A former worker today claimed during his 20 years at the Suffolk Mental Health Partnership (SMHPT) he never once received fire training.

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It comes following an investigation into a fire at the Woodlands unit, on the same site as Ipswich Hospital, three months after it opened, in October 2011.

The report revealed mental health staff ignored a fire alarm eight times as a patient lay unconscious after setting light to the bed with a cigarette lighter.

In a damning report, Suffolk Fire and Rescue Service (SFRS) found there were “systemic failings in the organisation and management” of SMHPT – which merged with Norfolk and Waveney in January last year to become the Norfolk and Suffolk Foundation Trust (NSFT).

Among the failings identified by SFRS was a failure to provide adequate fire safety training for staff.

The former employee, who retired from SMHPT around four years ago and asked not to be named, said he was “not surprised” at news of the blaze.

“It is just a nonsense,” he said. “In the 20 years I worked at the trust I never had a fire drill. They didn’t happen.”

He said in his previous job he had experienced a big fire at work and so the stark contrast in fire training had concerned him.

He added: “I’m not surprised at what happened. In my opinion you need even more rigorous fire policies with mental health patients, because of their complex needs.”

Commercial director at NSFT Leigh Flemming said: “It is difficult for us to comment on anonymous allegations in the press. The trust does have a robust whistleblowing procedure, whereby staff with any concerns can contact us so that we can act on issues.”

Maggie Wheeler, chair of NSFT added: “We recognise that any shortcomings were due to an organisational failure, which left our hard-working staff not provided with the skills to deal with this incident.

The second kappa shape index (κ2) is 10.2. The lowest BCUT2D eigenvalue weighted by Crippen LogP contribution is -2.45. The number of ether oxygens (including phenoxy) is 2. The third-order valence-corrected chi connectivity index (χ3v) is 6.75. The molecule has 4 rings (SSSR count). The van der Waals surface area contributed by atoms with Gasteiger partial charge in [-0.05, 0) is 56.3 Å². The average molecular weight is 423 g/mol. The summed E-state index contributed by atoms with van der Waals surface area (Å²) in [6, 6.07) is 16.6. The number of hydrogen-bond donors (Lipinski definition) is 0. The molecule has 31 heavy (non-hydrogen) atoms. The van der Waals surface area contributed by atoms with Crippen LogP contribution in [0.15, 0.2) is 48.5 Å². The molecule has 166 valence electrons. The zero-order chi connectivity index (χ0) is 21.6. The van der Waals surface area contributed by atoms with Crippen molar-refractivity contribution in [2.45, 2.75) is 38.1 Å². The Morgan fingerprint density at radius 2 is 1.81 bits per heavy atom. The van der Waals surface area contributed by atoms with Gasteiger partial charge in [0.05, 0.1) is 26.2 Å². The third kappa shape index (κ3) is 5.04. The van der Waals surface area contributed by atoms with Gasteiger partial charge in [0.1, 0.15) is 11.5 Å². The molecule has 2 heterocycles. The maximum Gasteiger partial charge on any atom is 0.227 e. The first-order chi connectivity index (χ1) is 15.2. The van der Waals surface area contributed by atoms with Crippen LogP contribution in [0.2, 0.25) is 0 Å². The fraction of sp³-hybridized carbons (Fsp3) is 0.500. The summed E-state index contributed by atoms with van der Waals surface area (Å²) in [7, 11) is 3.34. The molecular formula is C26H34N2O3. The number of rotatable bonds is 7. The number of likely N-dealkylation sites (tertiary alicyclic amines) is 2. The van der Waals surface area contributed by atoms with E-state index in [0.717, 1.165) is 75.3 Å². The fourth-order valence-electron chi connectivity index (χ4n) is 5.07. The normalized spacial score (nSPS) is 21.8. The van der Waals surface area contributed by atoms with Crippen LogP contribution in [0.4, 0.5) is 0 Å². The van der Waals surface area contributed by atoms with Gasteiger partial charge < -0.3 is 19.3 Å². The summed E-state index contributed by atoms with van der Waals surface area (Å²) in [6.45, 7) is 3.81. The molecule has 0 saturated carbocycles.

“Between the fire and now, the new mental health trust NSFT has raised fire training compliance at Woodlands to 98 per cent and this will further rise to 99.6pc later this month. Fire training is mandatory for all staff.”

n What do you think? E-mail health reporter lizzie.parry@archant.co.uk

2 comments

  • 1) Did the anonymous man highlight the lack of fire training? 2) Did he request that he was given fire training? If the answer is no to either of those questions, then he has not right to moan and point fingers, and is as culpable for the situation as anyone else who worked there. If everyone always assumes these things are someone elses responsiblity, then nothing ever gets done.

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    Emmy Lou

    Friday, January 4, 2013

  • Hospitals and Care Homes are unique buildings when it comes to fire and evacuation techniques. History shows a fire doubles in size every minute, so actions of staff are vital in an building where people are unable to just get up and leave like a supermarket. Typical UK very reactive, and only prepared to invest in training because they must.

    Report this comment

    Leighton Williams

    Tuesday, January 8, 2013

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